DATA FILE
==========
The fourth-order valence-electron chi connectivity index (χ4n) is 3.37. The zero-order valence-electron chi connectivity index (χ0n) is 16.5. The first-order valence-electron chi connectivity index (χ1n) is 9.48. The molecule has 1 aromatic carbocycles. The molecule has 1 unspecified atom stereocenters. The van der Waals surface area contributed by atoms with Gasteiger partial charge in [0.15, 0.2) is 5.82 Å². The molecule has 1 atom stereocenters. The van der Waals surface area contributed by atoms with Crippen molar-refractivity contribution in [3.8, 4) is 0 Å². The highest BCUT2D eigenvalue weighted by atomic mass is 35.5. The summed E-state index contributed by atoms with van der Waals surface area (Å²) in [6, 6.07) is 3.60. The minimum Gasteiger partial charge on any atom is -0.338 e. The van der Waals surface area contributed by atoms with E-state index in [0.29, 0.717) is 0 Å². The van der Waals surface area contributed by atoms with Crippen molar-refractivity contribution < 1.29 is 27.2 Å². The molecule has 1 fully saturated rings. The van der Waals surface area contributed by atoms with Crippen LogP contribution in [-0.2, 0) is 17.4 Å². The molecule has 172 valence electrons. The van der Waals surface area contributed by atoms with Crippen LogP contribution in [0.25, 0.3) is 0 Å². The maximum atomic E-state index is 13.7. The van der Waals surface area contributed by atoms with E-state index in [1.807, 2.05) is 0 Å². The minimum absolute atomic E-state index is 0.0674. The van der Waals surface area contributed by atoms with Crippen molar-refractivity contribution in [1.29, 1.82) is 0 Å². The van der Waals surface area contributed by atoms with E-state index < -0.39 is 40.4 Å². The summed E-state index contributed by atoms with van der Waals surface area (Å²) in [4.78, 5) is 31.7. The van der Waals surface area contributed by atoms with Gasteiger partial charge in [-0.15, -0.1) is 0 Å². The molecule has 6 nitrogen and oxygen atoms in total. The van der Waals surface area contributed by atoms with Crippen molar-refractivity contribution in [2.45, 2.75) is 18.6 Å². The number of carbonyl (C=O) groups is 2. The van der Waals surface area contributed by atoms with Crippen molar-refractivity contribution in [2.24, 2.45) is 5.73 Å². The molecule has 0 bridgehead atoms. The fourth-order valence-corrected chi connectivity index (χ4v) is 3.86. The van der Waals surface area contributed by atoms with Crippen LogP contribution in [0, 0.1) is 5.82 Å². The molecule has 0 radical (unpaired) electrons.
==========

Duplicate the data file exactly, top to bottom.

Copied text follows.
The fourth-order valence-electron chi connectivity index (χ4n) is 3.37. The zero-order valence-electron chi connectivity index (χ0n) is 16.5. The first-order valence-electron chi connectivity index (χ1n) is 9.48. The molecule has 1 aromatic carbocycles. The molecule has 1 unspecified atom stereocenters. The van der Waals surface area contributed by atoms with Gasteiger partial charge in [0.15, 0.2) is 5.82 Å². The molecule has 1 atom stereocenters. The van der Waals surface area contributed by atoms with Crippen molar-refractivity contribution in [3.8, 4) is 0 Å². The highest BCUT2D eigenvalue weighted by atomic mass is 35.5. The summed E-state index contributed by atoms with van der Waals surface area (Å²) in [6, 6.07) is 3.60. The minimum Gasteiger partial charge on any atom is -0.338 e. The van der Waals surface area contributed by atoms with E-state index in [0.29, 0.717) is 0 Å². The van der Waals surface area contributed by atoms with Crippen molar-refractivity contribution < 1.29 is 27.2 Å². The molecule has 1 fully saturated rings. The van der Waals surface area contributed by atoms with Crippen LogP contribution in [-0.2, 0) is 17.4 Å². The molecule has 172 valence electrons. The van der Waals surface area contributed by atoms with Crippen LogP contribution in [0.25, 0.3) is 0 Å². The maximum atomic E-state index is 13.7. The van der Waals surface area contributed by atoms with E-state index in [1.807, 2.05) is 0 Å². The minimum absolute atomic E-state index is 0.0674. The van der Waals surface area contributed by atoms with Crippen molar-refractivity contribution in [1.29, 1.82) is 0 Å². The van der Waals surface area contributed by atoms with E-state index < -0.39 is 40.4 Å². The summed E-state index contributed by atoms with van der Waals surface area (Å²) in [4.78, 5) is 31.7. The van der Waals surface area contributed by atoms with Gasteiger partial charge in [-0.15, -0.1) is 0 Å². The molecule has 6 nitrogen and oxygen atoms in total. The van der Waals surface area contributed by atoms with Crippen molar-refractivity contribution in [2.45, 2.75) is 18.6 Å². The number of carbonyl (C=O) groups is 2. The van der Waals surface area contributed by atoms with Crippen molar-refractivity contribution in [2.24, 2.45) is 5.73 Å². The molecule has 0 bridgehead atoms. The fourth-order valence-corrected chi connectivity index (χ4v) is 3.86. The van der Waals surface area contributed by atoms with Crippen LogP contribution in [0, 0.1) is 5.82 Å². The molecule has 0 radical (unpaired) electrons.